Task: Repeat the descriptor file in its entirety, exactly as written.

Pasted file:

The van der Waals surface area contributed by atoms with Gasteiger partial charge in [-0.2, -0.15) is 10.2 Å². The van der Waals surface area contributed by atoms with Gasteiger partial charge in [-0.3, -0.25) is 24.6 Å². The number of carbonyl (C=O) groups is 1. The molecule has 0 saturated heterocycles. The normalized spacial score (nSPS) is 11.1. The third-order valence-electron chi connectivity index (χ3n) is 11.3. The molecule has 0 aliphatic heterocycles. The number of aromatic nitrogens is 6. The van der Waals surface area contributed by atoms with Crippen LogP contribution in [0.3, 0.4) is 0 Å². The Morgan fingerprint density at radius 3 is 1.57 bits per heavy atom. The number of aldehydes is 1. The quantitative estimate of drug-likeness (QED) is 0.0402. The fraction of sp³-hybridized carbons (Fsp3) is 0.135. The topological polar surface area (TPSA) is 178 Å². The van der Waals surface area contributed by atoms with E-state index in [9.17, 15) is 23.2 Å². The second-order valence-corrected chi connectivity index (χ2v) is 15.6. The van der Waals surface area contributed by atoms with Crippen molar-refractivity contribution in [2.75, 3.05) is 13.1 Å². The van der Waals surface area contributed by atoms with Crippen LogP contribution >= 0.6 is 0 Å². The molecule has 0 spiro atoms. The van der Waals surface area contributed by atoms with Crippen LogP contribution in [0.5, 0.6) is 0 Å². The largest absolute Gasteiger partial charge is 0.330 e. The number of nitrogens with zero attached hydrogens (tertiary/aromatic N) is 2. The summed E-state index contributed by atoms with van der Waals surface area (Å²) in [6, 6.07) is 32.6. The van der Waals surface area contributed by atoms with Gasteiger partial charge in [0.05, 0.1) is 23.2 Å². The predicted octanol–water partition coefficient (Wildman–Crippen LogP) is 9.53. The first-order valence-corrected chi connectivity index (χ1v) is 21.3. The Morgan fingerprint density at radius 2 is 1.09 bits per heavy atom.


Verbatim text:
The van der Waals surface area contributed by atoms with Gasteiger partial charge in [-0.2, -0.15) is 10.2 Å². The van der Waals surface area contributed by atoms with Gasteiger partial charge in [-0.3, -0.25) is 24.6 Å². The number of carbonyl (C=O) groups is 1. The molecule has 0 saturated heterocycles. The normalized spacial score (nSPS) is 11.1. The third-order valence-electron chi connectivity index (χ3n) is 11.3. The molecule has 0 aliphatic heterocycles. The number of aromatic nitrogens is 6. The van der Waals surface area contributed by atoms with Crippen LogP contribution in [0.3, 0.4) is 0 Å². The Morgan fingerprint density at radius 3 is 1.57 bits per heavy atom. The number of aldehydes is 1. The quantitative estimate of drug-likeness (QED) is 0.0402. The fraction of sp³-hybridized carbons (Fsp3) is 0.135. The topological polar surface area (TPSA) is 178 Å². The van der Waals surface area contributed by atoms with E-state index in [9.17, 15) is 23.2 Å². The second-order valence-corrected chi connectivity index (χ2v) is 15.6. The van der Waals surface area contributed by atoms with Crippen molar-refractivity contribution in [2.75, 3.05) is 13.1 Å². The van der Waals surface area contributed by atoms with Crippen LogP contribution >= 0.6 is 0 Å². The molecule has 0 spiro atoms. The van der Waals surface area contributed by atoms with Crippen LogP contribution in [0.5, 0.6) is 0 Å². The largest absolute Gasteiger partial charge is 0.330 e. The number of nitrogens with zero attached hydrogens (tertiary/aromatic N) is 2. The summed E-state index contributed by atoms with van der Waals surface area (Å²) in [6, 6.07) is 32.6. The van der Waals surface area contributed by atoms with Gasteiger partial charge in [0.05, 0.1) is 23.2 Å². The predicted octanol–water partition coefficient (Wildman–Crippen LogP) is 9.53. The first-order valence-corrected chi connectivity index (χ1v) is 21.3. The Morgan fingerprint density at radius 2 is 1.09 bits per heavy atom.